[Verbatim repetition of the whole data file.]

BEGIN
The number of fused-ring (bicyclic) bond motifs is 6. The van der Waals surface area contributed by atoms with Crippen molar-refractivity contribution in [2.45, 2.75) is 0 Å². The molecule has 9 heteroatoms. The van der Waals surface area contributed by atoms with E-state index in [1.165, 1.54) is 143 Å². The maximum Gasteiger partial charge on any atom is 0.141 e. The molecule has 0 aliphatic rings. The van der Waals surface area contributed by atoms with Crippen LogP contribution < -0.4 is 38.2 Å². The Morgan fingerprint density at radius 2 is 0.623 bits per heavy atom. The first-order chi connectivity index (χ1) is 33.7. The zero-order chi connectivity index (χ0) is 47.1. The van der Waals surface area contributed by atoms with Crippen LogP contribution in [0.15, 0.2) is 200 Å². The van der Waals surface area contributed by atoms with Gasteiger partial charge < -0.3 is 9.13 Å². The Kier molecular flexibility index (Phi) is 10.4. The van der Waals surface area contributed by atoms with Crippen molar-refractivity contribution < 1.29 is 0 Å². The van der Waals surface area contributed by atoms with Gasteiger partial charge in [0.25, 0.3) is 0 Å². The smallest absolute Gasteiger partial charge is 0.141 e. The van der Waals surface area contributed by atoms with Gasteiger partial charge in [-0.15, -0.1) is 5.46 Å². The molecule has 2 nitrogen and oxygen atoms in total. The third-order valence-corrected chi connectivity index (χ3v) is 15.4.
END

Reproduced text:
The number of fused-ring (bicyclic) bond motifs is 6. The van der Waals surface area contributed by atoms with Crippen molar-refractivity contribution in [2.45, 2.75) is 0 Å². The molecule has 9 heteroatoms. The van der Waals surface area contributed by atoms with E-state index in [1.165, 1.54) is 143 Å². The maximum Gasteiger partial charge on any atom is 0.141 e. The molecule has 0 aliphatic rings. The van der Waals surface area contributed by atoms with Crippen LogP contribution < -0.4 is 38.2 Å². The Morgan fingerprint density at radius 2 is 0.623 bits per heavy atom. The first-order chi connectivity index (χ1) is 33.7. The zero-order chi connectivity index (χ0) is 47.1. The van der Waals surface area contributed by atoms with Crippen LogP contribution in [0.15, 0.2) is 200 Å². The van der Waals surface area contributed by atoms with Gasteiger partial charge < -0.3 is 9.13 Å². The Kier molecular flexibility index (Phi) is 10.4. The van der Waals surface area contributed by atoms with Crippen molar-refractivity contribution < 1.29 is 0 Å². The van der Waals surface area contributed by atoms with Gasteiger partial charge in [0.25, 0.3) is 0 Å². The smallest absolute Gasteiger partial charge is 0.141 e. The van der Waals surface area contributed by atoms with Gasteiger partial charge in [-0.15, -0.1) is 5.46 Å². The molecule has 2 nitrogen and oxygen atoms in total. The third-order valence-corrected chi connectivity index (χ3v) is 15.4.